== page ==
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Ask the Advocates: What Has Epilepsy Taught You?

No epilepsy journey is the same. Its ups and downs, its challenges and obstacles – epilepsy can take its toll. But like all of life's hardest parts, it also can be a journey of learning and strength.

So we asked our advocates: "What's one life lesson epilepsy has taught you?"

Life lessons from epilepsy

Illustrated portrait of Epilepsy advocate Derra Howard. "Epilepsy has taught me that I can do absolutely anything and everything I want to do with the help of God. This thing called epilepsy has been an obstacle, but not a roadblock for me. I found my voice because of epilepsy. I was able to do the research and find a community of advocates. I am able to help others on my journey as well. And I am so grateful for that. The life lesson I’m learning is to be adaptable. I might not feel 100 percent every day, but I keep going. I know that I can handle any obstacle that is put in my way, through the help of God. I'm here to let people know you can live a normal life with epilepsy." Derra
Illustrated portrait of Epilepsy advocate Stacia Kalinoski. "Epilepsy has taught me that health is wealth. Losing my career to a seizure forced me to seek out brain surgery. I never would have been able to have a real job again if I didn't have surgery. Brain health determines not just a financial future, but for me, a more fulfilling life. I also learned that it’s not fair to loved ones to brush seizures aside and expect things will work out with more medication. I had a responsibility to my family and friends to take control of my health so they didn't have to stress out and worry about how I was doing. I don't take my health nor medication for granted." Stacia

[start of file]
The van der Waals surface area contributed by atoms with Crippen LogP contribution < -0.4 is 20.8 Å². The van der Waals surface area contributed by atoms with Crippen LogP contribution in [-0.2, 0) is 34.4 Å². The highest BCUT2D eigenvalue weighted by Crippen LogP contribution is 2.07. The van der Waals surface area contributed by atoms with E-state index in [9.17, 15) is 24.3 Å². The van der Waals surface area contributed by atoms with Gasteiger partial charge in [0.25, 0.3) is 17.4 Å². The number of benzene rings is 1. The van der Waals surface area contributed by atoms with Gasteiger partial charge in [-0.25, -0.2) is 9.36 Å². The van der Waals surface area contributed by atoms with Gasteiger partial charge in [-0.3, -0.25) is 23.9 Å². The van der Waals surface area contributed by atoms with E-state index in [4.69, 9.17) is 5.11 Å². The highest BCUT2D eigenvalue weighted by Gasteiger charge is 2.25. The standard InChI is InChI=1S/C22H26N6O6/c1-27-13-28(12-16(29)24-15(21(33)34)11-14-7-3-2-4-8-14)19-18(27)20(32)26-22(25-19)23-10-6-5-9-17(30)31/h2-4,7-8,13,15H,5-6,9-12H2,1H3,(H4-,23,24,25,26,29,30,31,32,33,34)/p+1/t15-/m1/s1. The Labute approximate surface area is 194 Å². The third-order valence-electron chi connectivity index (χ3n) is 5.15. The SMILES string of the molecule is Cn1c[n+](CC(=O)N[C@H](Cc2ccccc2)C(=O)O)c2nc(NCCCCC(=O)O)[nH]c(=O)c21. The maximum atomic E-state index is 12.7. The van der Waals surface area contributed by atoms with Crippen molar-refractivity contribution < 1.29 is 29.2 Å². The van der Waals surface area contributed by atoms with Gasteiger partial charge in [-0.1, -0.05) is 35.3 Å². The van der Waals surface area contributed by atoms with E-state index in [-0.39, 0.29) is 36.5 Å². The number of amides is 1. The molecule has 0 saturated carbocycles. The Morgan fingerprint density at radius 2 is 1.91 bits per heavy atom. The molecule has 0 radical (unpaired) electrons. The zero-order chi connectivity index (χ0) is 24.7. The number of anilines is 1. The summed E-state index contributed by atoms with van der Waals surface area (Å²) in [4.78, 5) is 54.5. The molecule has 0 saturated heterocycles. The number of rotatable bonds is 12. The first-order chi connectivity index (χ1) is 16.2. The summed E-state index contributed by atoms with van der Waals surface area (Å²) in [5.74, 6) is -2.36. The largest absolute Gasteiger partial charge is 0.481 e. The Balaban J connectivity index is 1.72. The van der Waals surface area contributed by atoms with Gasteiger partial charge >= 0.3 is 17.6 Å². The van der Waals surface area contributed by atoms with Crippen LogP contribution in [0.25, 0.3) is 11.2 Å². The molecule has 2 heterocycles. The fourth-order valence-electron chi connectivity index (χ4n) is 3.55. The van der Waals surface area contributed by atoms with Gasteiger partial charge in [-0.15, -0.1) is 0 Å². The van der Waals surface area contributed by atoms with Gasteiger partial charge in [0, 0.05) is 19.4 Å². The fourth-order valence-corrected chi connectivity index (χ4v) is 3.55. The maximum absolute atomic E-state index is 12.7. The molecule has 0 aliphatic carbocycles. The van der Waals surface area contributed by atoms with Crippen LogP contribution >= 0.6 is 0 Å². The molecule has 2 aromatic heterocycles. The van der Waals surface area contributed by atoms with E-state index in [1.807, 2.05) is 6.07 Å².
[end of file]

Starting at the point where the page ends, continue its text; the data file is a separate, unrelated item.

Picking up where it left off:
Illustrated portrait of Epilepsy advocate Miles Levin. "Epilepsy has taught me to take pride in personal victories, even when they are small. It's taught me to give enormous value and gratitude to the things I can do. It has also led me to be able to offer a service to a community more important than myself. My experience can be valuable to someone else, which makes life a worthwhile experience. I recommend anyone with the condition to find an epilepsy organization they can volunteer for. When your experience becomes meaningful to someone else, it becomes worthwhile to you." Miles
Illustrated portrait of Epilepsy advocate Nisshaa Muniandy. "To be mindful of everything. Epilepsy makes me do things in a mindful way. I used to be very stressed about school exams but now I prepare myself early before the exams. A day before the exam I will sleep on time to be fresh and energetic the next morning. Epilepsy taught me the importance of being happy and calm. If I feel stuck with my work or assignment I will think about epilepsy. Because epilepsy is harder to handle than other things in my life. Within a few minutes, I am able to solve the problem or look at it as smaller. I'm more important than work or any problems I have. Epilepsy has been with me for the past 16 years and I'm so grateful that I am able to manage it in style." Nisshaa

Share your experiences

What have you learned from your own journey with epilepsy? Have its ups and downs changed your perspective or viewpoints? Share in the comments below or in our forums.

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This article represents the opinions, thoughts, and experiences of the author; none of this content has been paid for by any advertiser. The team does not recommend or endorse any products or treatments discussed herein. Learn more about how we maintain editorial integrity here.

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